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Midnight at the Crossroads 2nd edition by Cristina de Middel and Bruno Morais

Midnight at the Crossroads 2nd edition by Cristina de Middel and Bruno Morais

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Photobook Midnight at the Crossroads by Cristina de Middel & Bruno Morais, second edition


Special Edition here.


Esù is one of the most enigmatic entities in the cosmogony of West African religions and he crossed the Ocean hand in hand with the the slaves to land in a new world where forced labour, lack of freedom and missionaries would force a transformation that lasts until today in the global understanding of African rooted religions. Midnight at the Crossroads documents and records these transformations and adaptations from its origin in Benin to Cuba, Brazil and then Haiti. Esù starts as a totem in Benin, becomes a child in Cuba, then a young seductive man in Brazil and finally an old man in Haiti, but it is always a confusing spirit that questions your certainties and makes you doubt along the way.


Esù is the energy for change and mutation. It is hard to define whether his influences are good or evil, but to say the least they are challenging. He is the one in charge of the communication with the other Orishas, he is in charge of the crossroads and he is the one placing obstacles on your way for you to redeem the control on your own life.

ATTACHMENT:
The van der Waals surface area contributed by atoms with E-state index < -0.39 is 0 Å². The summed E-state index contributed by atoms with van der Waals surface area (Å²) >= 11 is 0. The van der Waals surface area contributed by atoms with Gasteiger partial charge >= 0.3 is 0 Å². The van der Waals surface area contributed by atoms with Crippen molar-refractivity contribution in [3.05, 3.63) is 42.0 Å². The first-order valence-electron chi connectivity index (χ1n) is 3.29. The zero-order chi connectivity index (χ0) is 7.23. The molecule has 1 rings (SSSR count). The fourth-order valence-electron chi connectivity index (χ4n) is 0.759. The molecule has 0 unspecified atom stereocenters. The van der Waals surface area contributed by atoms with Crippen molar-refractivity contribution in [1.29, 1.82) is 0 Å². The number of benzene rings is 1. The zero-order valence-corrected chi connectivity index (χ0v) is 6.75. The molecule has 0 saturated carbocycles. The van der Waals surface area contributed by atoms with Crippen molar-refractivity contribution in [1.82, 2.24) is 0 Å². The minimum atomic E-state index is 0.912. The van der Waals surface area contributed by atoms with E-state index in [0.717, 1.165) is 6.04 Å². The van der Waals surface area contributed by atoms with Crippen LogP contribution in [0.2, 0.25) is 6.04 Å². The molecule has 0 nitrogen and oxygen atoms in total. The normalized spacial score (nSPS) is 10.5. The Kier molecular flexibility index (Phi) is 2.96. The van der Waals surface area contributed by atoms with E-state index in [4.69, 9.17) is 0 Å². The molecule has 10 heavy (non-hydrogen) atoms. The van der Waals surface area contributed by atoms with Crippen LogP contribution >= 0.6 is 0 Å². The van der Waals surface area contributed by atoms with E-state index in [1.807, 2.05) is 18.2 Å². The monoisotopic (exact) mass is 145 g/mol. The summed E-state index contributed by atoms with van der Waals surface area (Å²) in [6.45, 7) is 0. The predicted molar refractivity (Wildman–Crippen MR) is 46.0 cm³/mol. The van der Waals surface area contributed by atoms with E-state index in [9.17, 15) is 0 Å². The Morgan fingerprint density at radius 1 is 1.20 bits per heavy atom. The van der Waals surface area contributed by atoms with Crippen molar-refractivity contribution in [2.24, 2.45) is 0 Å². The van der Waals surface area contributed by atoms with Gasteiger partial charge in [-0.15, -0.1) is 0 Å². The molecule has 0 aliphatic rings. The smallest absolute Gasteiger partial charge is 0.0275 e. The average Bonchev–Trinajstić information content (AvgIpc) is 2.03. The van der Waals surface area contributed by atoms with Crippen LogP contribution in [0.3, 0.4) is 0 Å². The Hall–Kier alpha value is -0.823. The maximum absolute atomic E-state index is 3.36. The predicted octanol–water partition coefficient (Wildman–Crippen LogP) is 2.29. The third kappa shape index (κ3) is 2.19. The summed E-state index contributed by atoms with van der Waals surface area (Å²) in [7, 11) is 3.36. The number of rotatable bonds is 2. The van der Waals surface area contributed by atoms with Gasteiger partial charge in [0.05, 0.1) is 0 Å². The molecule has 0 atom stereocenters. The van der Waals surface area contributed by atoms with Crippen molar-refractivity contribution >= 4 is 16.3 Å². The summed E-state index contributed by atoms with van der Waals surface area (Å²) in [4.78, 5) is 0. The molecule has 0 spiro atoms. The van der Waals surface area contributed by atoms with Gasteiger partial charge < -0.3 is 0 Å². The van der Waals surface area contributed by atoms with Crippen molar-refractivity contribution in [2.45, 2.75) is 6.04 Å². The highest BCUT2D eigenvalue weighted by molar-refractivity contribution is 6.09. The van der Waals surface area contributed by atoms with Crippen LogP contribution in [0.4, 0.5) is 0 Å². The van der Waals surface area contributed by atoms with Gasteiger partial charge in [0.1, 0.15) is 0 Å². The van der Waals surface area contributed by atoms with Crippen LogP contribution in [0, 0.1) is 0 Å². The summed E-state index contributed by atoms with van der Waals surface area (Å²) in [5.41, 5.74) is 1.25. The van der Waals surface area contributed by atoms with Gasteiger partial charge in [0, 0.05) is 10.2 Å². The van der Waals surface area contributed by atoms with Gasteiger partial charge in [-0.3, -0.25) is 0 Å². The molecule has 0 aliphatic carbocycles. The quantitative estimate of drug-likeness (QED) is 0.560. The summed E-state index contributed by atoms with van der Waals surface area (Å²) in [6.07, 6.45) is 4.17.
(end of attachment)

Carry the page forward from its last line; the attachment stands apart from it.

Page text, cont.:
In order to bring some light to the obscure narrative that predominates in popular culture and that directly links African rooted religions like Umbanda, Santeria or Voodoo, to devilish energies, this project combines a documentary approach to rituals and ceremonies with visions around the myths and legends that are illustrated to provide a wider and non-linear understanding.


Cristina De Middel and Bruno Morais have spent 3 years following the path of Esù and building a document that comes as a reaction to the advance of Evangelical churches accross Africa and South America that is challenging the survival of an endangered cultural heritage that adds some substantial input to the very much needed non-official version of History.


Review of Arles exhibition by Analía Iglesias (in spanish) for El País, here

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